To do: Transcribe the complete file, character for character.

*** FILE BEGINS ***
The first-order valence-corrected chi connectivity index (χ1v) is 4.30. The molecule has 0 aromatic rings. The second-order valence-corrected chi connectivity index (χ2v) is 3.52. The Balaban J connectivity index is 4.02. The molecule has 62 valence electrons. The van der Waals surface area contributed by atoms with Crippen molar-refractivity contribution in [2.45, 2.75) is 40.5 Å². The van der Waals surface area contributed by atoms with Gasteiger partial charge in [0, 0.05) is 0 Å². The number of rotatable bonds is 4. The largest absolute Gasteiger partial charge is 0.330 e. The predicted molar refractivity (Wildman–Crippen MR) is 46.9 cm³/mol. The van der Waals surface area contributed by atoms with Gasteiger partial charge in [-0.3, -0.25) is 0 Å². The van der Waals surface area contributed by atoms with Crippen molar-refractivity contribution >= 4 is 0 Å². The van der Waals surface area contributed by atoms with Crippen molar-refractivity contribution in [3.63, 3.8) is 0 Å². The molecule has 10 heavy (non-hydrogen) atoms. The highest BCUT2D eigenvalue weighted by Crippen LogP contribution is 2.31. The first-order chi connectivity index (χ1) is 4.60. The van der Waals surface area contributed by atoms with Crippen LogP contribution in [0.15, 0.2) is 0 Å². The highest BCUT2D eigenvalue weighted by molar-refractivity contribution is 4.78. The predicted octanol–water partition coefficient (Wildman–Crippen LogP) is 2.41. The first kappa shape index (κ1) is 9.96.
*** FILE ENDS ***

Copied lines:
The first-order valence-corrected chi connectivity index (χ1v) is 4.30. The molecule has 0 aromatic rings. The second-order valence-corrected chi connectivity index (χ2v) is 3.52. The Balaban J connectivity index is 4.02. The molecule has 62 valence electrons. The van der Waals surface area contributed by atoms with Crippen molar-refractivity contribution in [2.45, 2.75) is 40.5 Å². The van der Waals surface area contributed by atoms with Gasteiger partial charge in [0, 0.05) is 0 Å². The number of rotatable bonds is 4. The largest absolute Gasteiger partial charge is 0.330 e. The predicted molar refractivity (Wildman–Crippen MR) is 46.9 cm³/mol. The van der Waals surface area contributed by atoms with Gasteiger partial charge in [-0.3, -0.25) is 0 Å². The van der Waals surface area contributed by atoms with Crippen molar-refractivity contribution >= 4 is 0 Å². The van der Waals surface area contributed by atoms with Crippen molar-refractivity contribution in [3.63, 3.8) is 0 Å². The molecule has 10 heavy (non-hydrogen) atoms. The highest BCUT2D eigenvalue weighted by Crippen LogP contribution is 2.31. The first-order chi connectivity index (χ1) is 4.60. The van der Waals surface area contributed by atoms with Crippen LogP contribution in [0.15, 0.2) is 0 Å². The highest BCUT2D eigenvalue weighted by molar-refractivity contribution is 4.78. The predicted octanol–water partition coefficient (Wildman–Crippen LogP) is 2.41. The first kappa shape index (κ1) is 9.96.